- May 17, 2021
We live in a time of instant opinion, in which perspective is generally the first casualty of war. Nevertheless, here’s a bit of perspective anyone who follows Vatican news and the Catholic scene ought to try to keep in mind: The papacy, as it’s come to be understood, is an impossible gig.
Pope Francis is presenting the Church’s “consistent message” and is inviting individuals and nations to “slow down and to listen and to engage with our brothers and sisters,” says Bishop Richard Moth of Arundel and Brighton.
Pope Francis’s social encyclical sees the need for human fraternity as more than just an abstract concept, but as a concrete path toward peaceful coexistence in a world fraught by war, said Cardinal Pietro Parolin.
The pre-publication controversy over the title of Pope Francis’ new encyclical illustrates how the Catholic Church itself needs to engage in dialogue and listening, just like society does, said a theologian invited by the Vatican to help present the document.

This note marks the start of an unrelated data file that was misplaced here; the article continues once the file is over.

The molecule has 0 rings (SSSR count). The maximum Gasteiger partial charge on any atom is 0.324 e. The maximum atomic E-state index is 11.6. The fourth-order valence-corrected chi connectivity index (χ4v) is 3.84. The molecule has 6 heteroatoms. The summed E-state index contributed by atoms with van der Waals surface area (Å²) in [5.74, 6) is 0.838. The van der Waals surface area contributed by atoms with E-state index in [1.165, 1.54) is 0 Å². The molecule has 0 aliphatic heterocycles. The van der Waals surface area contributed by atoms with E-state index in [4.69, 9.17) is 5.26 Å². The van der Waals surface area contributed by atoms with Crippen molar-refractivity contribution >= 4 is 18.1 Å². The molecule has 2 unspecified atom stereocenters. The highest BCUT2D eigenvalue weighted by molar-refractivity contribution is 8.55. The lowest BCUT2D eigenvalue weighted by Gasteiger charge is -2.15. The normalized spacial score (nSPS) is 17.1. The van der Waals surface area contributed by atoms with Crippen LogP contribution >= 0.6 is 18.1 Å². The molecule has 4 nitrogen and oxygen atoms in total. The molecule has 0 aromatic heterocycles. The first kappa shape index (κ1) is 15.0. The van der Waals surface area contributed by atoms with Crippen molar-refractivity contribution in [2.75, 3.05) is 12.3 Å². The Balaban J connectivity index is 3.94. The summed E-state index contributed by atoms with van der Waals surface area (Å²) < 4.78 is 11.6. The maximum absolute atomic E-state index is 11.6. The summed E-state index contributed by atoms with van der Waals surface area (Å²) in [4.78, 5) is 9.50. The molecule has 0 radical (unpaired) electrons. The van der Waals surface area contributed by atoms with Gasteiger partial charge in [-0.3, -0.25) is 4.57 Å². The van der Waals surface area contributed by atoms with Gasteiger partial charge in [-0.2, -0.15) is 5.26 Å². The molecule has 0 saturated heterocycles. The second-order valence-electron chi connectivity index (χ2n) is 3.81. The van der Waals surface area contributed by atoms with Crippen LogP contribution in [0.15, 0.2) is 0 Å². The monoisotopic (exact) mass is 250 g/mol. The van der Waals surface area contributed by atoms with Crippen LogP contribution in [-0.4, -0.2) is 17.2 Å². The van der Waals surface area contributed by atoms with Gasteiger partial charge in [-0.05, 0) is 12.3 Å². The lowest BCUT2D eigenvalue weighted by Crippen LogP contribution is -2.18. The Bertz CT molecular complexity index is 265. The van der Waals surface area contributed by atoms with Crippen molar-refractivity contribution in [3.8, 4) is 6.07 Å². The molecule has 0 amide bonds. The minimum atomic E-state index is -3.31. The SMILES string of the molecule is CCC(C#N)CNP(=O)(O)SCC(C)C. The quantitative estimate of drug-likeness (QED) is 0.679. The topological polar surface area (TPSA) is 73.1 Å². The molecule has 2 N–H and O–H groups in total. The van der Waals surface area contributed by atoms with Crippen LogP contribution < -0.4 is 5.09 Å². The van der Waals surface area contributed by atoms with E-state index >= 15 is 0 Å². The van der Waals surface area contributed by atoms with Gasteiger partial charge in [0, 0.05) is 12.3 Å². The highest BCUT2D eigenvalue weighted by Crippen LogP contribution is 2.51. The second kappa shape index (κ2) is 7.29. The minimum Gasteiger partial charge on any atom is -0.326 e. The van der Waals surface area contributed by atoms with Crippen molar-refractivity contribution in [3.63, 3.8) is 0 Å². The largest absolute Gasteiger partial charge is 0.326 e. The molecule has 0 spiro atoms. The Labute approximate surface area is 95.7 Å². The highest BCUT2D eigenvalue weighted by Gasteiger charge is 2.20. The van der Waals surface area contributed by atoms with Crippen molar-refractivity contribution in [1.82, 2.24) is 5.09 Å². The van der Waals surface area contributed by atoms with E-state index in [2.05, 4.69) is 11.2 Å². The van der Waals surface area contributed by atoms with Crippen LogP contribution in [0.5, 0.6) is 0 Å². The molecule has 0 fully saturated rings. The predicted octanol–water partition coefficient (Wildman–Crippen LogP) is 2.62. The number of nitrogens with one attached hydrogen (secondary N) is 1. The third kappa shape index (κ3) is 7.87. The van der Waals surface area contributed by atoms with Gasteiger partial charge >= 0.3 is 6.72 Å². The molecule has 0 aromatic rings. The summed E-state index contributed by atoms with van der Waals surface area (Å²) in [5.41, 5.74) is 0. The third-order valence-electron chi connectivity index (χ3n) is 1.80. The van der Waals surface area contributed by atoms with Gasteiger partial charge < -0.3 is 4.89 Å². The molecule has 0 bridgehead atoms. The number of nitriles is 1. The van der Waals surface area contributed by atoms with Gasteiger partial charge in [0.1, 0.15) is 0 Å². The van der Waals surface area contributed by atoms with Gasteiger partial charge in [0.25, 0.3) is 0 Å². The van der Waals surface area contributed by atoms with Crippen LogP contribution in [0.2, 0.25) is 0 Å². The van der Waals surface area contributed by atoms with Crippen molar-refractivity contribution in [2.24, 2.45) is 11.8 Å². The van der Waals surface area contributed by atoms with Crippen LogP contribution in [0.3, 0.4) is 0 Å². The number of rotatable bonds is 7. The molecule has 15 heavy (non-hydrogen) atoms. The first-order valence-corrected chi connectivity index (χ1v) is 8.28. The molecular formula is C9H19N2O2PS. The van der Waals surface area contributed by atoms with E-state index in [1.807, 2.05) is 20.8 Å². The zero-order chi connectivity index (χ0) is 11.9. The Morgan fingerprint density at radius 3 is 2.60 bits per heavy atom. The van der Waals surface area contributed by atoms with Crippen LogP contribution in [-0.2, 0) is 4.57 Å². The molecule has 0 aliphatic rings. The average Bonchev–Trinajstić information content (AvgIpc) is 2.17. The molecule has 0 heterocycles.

The Vatican responded Wednesday to criticism that the title of Pope Francis’ upcoming encyclical on the post-COVID world is sexist, saying the document, “Fratelli Tutti,” (“Brothers All”) in no way excludes women.
Someone who has translated parts of past Vatican and papal documents has said the choice of the title of Pope Francis’s new encyclical, Fratelli Tutti, is the result of standard Vatican protocol.
You don’t always see high hosannas to Catholic popes in The New York Review of Books, a literary intellectual magazine once dubbed the ground zero of Radical Chic. But there’s the headline, in big red letters, on the cover of its August issue: “The Pope & The Planet” (subscription required).